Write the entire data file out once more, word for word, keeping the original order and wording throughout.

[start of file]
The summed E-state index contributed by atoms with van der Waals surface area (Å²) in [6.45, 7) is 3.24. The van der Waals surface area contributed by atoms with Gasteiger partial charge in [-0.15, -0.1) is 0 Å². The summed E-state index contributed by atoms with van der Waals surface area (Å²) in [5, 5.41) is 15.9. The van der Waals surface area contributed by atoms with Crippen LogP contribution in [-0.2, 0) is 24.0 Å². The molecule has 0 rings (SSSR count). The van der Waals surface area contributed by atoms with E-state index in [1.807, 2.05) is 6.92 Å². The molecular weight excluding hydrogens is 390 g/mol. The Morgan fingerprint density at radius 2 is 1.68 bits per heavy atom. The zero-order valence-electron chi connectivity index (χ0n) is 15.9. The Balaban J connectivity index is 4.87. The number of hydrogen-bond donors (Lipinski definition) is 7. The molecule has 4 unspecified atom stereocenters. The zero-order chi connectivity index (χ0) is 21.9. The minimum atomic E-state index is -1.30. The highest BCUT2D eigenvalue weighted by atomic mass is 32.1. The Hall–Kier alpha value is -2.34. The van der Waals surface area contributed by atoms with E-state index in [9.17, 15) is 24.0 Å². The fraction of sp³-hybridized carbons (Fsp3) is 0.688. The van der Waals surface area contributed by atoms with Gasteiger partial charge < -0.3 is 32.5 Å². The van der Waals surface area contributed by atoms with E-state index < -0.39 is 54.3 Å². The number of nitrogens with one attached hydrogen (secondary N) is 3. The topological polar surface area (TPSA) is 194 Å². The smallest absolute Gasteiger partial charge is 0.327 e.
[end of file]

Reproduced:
The summed E-state index contributed by atoms with van der Waals surface area (Å²) in [6.45, 7) is 3.24. The van der Waals surface area contributed by atoms with Gasteiger partial charge in [-0.15, -0.1) is 0 Å². The summed E-state index contributed by atoms with van der Waals surface area (Å²) in [5, 5.41) is 15.9. The van der Waals surface area contributed by atoms with Crippen LogP contribution in [-0.2, 0) is 24.0 Å². The molecule has 0 rings (SSSR count). The van der Waals surface area contributed by atoms with E-state index in [1.807, 2.05) is 6.92 Å². The molecular weight excluding hydrogens is 390 g/mol. The Morgan fingerprint density at radius 2 is 1.68 bits per heavy atom. The zero-order valence-electron chi connectivity index (χ0n) is 15.9. The Balaban J connectivity index is 4.87. The number of hydrogen-bond donors (Lipinski definition) is 7. The molecule has 4 unspecified atom stereocenters. The zero-order chi connectivity index (χ0) is 21.9. The minimum atomic E-state index is -1.30. The highest BCUT2D eigenvalue weighted by atomic mass is 32.1. The Hall–Kier alpha value is -2.34. The van der Waals surface area contributed by atoms with E-state index in [9.17, 15) is 24.0 Å². The fraction of sp³-hybridized carbons (Fsp3) is 0.688. The van der Waals surface area contributed by atoms with Gasteiger partial charge < -0.3 is 32.5 Å². The van der Waals surface area contributed by atoms with E-state index < -0.39 is 54.3 Å². The number of nitrogens with one attached hydrogen (secondary N) is 3. The topological polar surface area (TPSA) is 194 Å². The smallest absolute Gasteiger partial charge is 0.327 e.